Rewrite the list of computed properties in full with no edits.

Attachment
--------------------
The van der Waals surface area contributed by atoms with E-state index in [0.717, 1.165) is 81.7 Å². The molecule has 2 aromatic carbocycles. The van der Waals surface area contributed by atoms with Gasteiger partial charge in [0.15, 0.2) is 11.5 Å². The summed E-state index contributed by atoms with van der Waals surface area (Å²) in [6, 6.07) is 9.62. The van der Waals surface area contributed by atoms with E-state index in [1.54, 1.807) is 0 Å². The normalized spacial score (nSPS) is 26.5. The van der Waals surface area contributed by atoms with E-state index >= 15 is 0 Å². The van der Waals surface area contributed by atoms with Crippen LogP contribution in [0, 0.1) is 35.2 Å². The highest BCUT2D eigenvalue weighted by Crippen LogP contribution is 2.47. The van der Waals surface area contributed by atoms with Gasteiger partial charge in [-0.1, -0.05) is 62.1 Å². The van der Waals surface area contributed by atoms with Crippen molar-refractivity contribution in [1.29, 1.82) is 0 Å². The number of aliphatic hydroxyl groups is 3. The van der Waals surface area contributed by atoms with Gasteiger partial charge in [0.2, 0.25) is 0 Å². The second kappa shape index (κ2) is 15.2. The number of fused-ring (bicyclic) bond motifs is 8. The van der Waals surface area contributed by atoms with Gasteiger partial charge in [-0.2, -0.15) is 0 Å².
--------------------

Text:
The van der Waals surface area contributed by atoms with E-state index in [0.717, 1.165) is 81.7 Å². The molecule has 2 aromatic carbocycles. The van der Waals surface area contributed by atoms with Gasteiger partial charge in [0.15, 0.2) is 11.5 Å². The summed E-state index contributed by atoms with van der Waals surface area (Å²) in [6, 6.07) is 9.62. The van der Waals surface area contributed by atoms with E-state index in [1.54, 1.807) is 0 Å². The normalized spacial score (nSPS) is 26.5. The van der Waals surface area contributed by atoms with E-state index >= 15 is 0 Å². The van der Waals surface area contributed by atoms with Crippen LogP contribution in [0, 0.1) is 35.2 Å². The highest BCUT2D eigenvalue weighted by Crippen LogP contribution is 2.47. The van der Waals surface area contributed by atoms with Gasteiger partial charge in [-0.1, -0.05) is 62.1 Å². The van der Waals surface area contributed by atoms with Crippen molar-refractivity contribution in [1.29, 1.82) is 0 Å². The number of aliphatic hydroxyl groups is 3. The van der Waals surface area contributed by atoms with Gasteiger partial charge in [0.2, 0.25) is 0 Å². The second kappa shape index (κ2) is 15.2. The number of fused-ring (bicyclic) bond motifs is 8. The van der Waals surface area contributed by atoms with Gasteiger partial charge in [-0.2, -0.15) is 0 Å².